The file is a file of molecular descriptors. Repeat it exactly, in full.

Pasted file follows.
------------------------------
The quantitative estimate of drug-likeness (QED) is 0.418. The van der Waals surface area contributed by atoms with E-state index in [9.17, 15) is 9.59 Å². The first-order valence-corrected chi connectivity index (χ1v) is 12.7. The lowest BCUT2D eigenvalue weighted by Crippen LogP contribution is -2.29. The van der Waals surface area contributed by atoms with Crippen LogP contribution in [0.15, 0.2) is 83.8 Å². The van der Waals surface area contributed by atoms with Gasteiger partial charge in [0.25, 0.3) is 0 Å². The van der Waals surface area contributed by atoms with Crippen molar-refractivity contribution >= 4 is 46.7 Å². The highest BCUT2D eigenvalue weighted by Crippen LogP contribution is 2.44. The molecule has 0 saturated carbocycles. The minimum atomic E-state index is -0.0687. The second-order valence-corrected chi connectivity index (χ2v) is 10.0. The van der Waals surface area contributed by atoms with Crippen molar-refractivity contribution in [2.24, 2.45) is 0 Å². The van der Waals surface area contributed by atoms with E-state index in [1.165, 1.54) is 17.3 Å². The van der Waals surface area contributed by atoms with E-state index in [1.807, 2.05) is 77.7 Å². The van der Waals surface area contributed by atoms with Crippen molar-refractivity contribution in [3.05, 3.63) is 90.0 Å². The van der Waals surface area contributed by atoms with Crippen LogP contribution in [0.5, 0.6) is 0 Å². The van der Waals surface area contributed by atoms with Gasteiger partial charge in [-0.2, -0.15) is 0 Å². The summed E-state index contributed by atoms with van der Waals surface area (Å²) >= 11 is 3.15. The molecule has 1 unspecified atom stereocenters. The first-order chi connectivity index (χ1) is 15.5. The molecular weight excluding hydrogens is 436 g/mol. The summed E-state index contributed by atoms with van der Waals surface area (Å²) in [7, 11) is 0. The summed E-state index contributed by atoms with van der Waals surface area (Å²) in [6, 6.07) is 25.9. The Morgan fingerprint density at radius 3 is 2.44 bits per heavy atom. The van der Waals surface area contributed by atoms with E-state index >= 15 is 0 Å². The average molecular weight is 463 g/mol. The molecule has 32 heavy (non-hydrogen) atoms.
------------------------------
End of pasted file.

The quantitative estimate of drug-likeness (QED) is 0.418. The van der Waals surface area contributed by atoms with E-state index in [9.17, 15) is 9.59 Å². The first-order valence-corrected chi connectivity index (χ1v) is 12.7. The lowest BCUT2D eigenvalue weighted by Crippen LogP contribution is -2.29. The van der Waals surface area contributed by atoms with Crippen LogP contribution in [0.15, 0.2) is 83.8 Å². The van der Waals surface area contributed by atoms with Gasteiger partial charge in [0.25, 0.3) is 0 Å². The van der Waals surface area contributed by atoms with Crippen molar-refractivity contribution >= 4 is 46.7 Å². The highest BCUT2D eigenvalue weighted by Crippen LogP contribution is 2.44. The molecule has 0 saturated carbocycles. The minimum atomic E-state index is -0.0687. The second-order valence-corrected chi connectivity index (χ2v) is 10.0. The van der Waals surface area contributed by atoms with Crippen molar-refractivity contribution in [2.24, 2.45) is 0 Å². The van der Waals surface area contributed by atoms with E-state index in [1.165, 1.54) is 17.3 Å². The van der Waals surface area contributed by atoms with E-state index in [1.807, 2.05) is 77.7 Å². The van der Waals surface area contributed by atoms with Crippen molar-refractivity contribution in [3.05, 3.63) is 90.0 Å². The van der Waals surface area contributed by atoms with Crippen LogP contribution in [0.5, 0.6) is 0 Å². The van der Waals surface area contributed by atoms with Gasteiger partial charge in [-0.2, -0.15) is 0 Å². The summed E-state index contributed by atoms with van der Waals surface area (Å²) >= 11 is 3.15. The molecule has 1 unspecified atom stereocenters. The first-order chi connectivity index (χ1) is 15.5. The molecular weight excluding hydrogens is 436 g/mol. The summed E-state index contributed by atoms with van der Waals surface area (Å²) in [7, 11) is 0. The summed E-state index contributed by atoms with van der Waals surface area (Å²) in [6, 6.07) is 25.9. The Morgan fingerprint density at radius 3 is 2.44 bits per heavy atom. The van der Waals surface area contributed by atoms with E-state index >= 15 is 0 Å². The average molecular weight is 463 g/mol. The molecule has 32 heavy (non-hydrogen) atoms.